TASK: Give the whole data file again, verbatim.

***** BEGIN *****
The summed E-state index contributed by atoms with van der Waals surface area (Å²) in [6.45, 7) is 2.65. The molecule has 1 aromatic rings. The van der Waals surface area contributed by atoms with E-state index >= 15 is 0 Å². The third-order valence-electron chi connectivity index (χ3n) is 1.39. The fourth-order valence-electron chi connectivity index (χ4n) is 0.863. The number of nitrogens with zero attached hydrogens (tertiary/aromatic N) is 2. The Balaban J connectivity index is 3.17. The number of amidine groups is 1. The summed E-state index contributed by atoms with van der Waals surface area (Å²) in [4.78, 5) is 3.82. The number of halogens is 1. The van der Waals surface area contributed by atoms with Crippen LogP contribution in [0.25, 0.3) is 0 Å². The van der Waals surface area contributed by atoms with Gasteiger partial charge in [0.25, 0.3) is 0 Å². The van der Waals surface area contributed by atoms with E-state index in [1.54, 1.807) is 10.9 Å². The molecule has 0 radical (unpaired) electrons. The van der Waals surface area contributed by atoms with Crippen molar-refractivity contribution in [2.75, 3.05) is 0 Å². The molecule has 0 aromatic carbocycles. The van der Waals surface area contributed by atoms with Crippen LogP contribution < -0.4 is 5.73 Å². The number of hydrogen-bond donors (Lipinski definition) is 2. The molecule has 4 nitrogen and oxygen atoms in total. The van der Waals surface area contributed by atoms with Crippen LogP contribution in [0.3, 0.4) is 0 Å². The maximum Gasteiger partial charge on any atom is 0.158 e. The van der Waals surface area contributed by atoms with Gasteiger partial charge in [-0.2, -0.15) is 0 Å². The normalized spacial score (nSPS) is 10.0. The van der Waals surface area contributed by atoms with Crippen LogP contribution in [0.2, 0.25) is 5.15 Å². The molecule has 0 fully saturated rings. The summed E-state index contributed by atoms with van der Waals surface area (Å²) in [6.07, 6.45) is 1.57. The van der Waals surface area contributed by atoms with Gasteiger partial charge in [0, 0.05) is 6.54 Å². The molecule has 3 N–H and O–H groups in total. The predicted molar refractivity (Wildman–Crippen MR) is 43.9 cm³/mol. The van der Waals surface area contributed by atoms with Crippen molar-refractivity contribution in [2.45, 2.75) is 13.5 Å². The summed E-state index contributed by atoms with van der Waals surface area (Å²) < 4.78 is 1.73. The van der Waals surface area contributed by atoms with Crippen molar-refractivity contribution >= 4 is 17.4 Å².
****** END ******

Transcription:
The summed E-state index contributed by atoms with van der Waals surface area (Å²) in [6.45, 7) is 2.65. The molecule has 1 aromatic rings. The van der Waals surface area contributed by atoms with E-state index >= 15 is 0 Å². The third-order valence-electron chi connectivity index (χ3n) is 1.39. The fourth-order valence-electron chi connectivity index (χ4n) is 0.863. The number of nitrogens with zero attached hydrogens (tertiary/aromatic N) is 2. The Balaban J connectivity index is 3.17. The number of amidine groups is 1. The summed E-state index contributed by atoms with van der Waals surface area (Å²) in [4.78, 5) is 3.82. The number of halogens is 1. The van der Waals surface area contributed by atoms with Crippen LogP contribution in [0.25, 0.3) is 0 Å². The van der Waals surface area contributed by atoms with Gasteiger partial charge in [0.25, 0.3) is 0 Å². The van der Waals surface area contributed by atoms with E-state index in [1.54, 1.807) is 10.9 Å². The molecule has 0 radical (unpaired) electrons. The van der Waals surface area contributed by atoms with Crippen molar-refractivity contribution in [2.75, 3.05) is 0 Å². The molecule has 0 aromatic carbocycles. The van der Waals surface area contributed by atoms with Crippen LogP contribution < -0.4 is 5.73 Å². The number of hydrogen-bond donors (Lipinski definition) is 2. The molecule has 4 nitrogen and oxygen atoms in total. The van der Waals surface area contributed by atoms with Crippen LogP contribution in [0.3, 0.4) is 0 Å². The maximum Gasteiger partial charge on any atom is 0.158 e. The van der Waals surface area contributed by atoms with Gasteiger partial charge in [-0.2, -0.15) is 0 Å². The normalized spacial score (nSPS) is 10.0. The van der Waals surface area contributed by atoms with Crippen LogP contribution in [0.2, 0.25) is 5.15 Å². The molecule has 0 fully saturated rings. The summed E-state index contributed by atoms with van der Waals surface area (Å²) in [6.07, 6.45) is 1.57. The van der Waals surface area contributed by atoms with Gasteiger partial charge in [0, 0.05) is 6.54 Å². The molecule has 3 N–H and O–H groups in total. The predicted molar refractivity (Wildman–Crippen MR) is 43.9 cm³/mol. The van der Waals surface area contributed by atoms with Crippen molar-refractivity contribution in [2.45, 2.75) is 13.5 Å². The summed E-state index contributed by atoms with van der Waals surface area (Å²) < 4.78 is 1.73. The van der Waals surface area contributed by atoms with Crippen molar-refractivity contribution >= 4 is 17.4 Å².